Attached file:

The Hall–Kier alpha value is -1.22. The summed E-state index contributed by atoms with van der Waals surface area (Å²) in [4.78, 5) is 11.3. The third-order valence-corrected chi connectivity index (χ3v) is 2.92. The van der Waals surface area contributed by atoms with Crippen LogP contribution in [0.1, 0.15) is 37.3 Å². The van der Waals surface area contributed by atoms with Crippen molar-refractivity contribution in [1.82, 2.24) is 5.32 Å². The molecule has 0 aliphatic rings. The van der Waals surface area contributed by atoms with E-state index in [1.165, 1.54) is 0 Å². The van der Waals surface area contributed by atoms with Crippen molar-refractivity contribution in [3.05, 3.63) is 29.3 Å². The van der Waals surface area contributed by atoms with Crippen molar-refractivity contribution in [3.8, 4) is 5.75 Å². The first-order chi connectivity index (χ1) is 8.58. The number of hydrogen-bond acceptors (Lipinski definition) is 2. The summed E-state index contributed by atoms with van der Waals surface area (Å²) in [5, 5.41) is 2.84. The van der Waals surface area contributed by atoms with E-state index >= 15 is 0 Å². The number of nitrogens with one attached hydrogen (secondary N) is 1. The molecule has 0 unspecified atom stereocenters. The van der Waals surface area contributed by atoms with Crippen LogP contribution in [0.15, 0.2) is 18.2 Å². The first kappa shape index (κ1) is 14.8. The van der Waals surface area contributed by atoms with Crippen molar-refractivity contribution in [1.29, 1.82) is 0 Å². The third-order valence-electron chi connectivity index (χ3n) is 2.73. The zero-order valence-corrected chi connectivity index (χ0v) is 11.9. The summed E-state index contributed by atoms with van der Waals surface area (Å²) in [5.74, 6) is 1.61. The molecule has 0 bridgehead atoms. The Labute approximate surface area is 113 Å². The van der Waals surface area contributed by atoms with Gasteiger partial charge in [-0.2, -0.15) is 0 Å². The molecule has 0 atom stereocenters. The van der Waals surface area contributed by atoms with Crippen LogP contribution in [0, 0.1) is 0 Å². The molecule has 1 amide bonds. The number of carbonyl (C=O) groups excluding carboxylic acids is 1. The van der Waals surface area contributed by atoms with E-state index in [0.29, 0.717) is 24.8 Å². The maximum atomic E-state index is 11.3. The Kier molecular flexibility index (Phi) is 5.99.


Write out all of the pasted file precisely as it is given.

The Hall–Kier alpha value is -1.22. The summed E-state index contributed by atoms with van der Waals surface area (Å²) in [4.78, 5) is 11.3. The third-order valence-corrected chi connectivity index (χ3v) is 2.92. The van der Waals surface area contributed by atoms with Crippen LogP contribution in [0.1, 0.15) is 37.3 Å². The van der Waals surface area contributed by atoms with Crippen molar-refractivity contribution in [1.82, 2.24) is 5.32 Å². The molecule has 0 aliphatic rings. The van der Waals surface area contributed by atoms with E-state index in [1.165, 1.54) is 0 Å². The van der Waals surface area contributed by atoms with Crippen molar-refractivity contribution in [3.05, 3.63) is 29.3 Å². The van der Waals surface area contributed by atoms with Crippen molar-refractivity contribution in [3.8, 4) is 5.75 Å². The first-order chi connectivity index (χ1) is 8.58. The number of hydrogen-bond acceptors (Lipinski definition) is 2. The summed E-state index contributed by atoms with van der Waals surface area (Å²) in [5, 5.41) is 2.84. The van der Waals surface area contributed by atoms with E-state index >= 15 is 0 Å². The number of nitrogens with one attached hydrogen (secondary N) is 1. The molecule has 0 unspecified atom stereocenters. The van der Waals surface area contributed by atoms with Crippen LogP contribution in [0.15, 0.2) is 18.2 Å². The first kappa shape index (κ1) is 14.8. The van der Waals surface area contributed by atoms with Crippen molar-refractivity contribution in [1.29, 1.82) is 0 Å². The third-order valence-electron chi connectivity index (χ3n) is 2.73. The zero-order valence-corrected chi connectivity index (χ0v) is 11.9. The summed E-state index contributed by atoms with van der Waals surface area (Å²) in [5.74, 6) is 1.61. The molecule has 0 bridgehead atoms. The Labute approximate surface area is 113 Å². The van der Waals surface area contributed by atoms with Gasteiger partial charge in [-0.2, -0.15) is 0 Å². The molecule has 0 atom stereocenters. The van der Waals surface area contributed by atoms with Crippen LogP contribution in [0, 0.1) is 0 Å². The molecule has 1 amide bonds. The number of carbonyl (C=O) groups excluding carboxylic acids is 1. The van der Waals surface area contributed by atoms with E-state index in [0.29, 0.717) is 24.8 Å². The maximum atomic E-state index is 11.3. The Kier molecular flexibility index (Phi) is 5.99.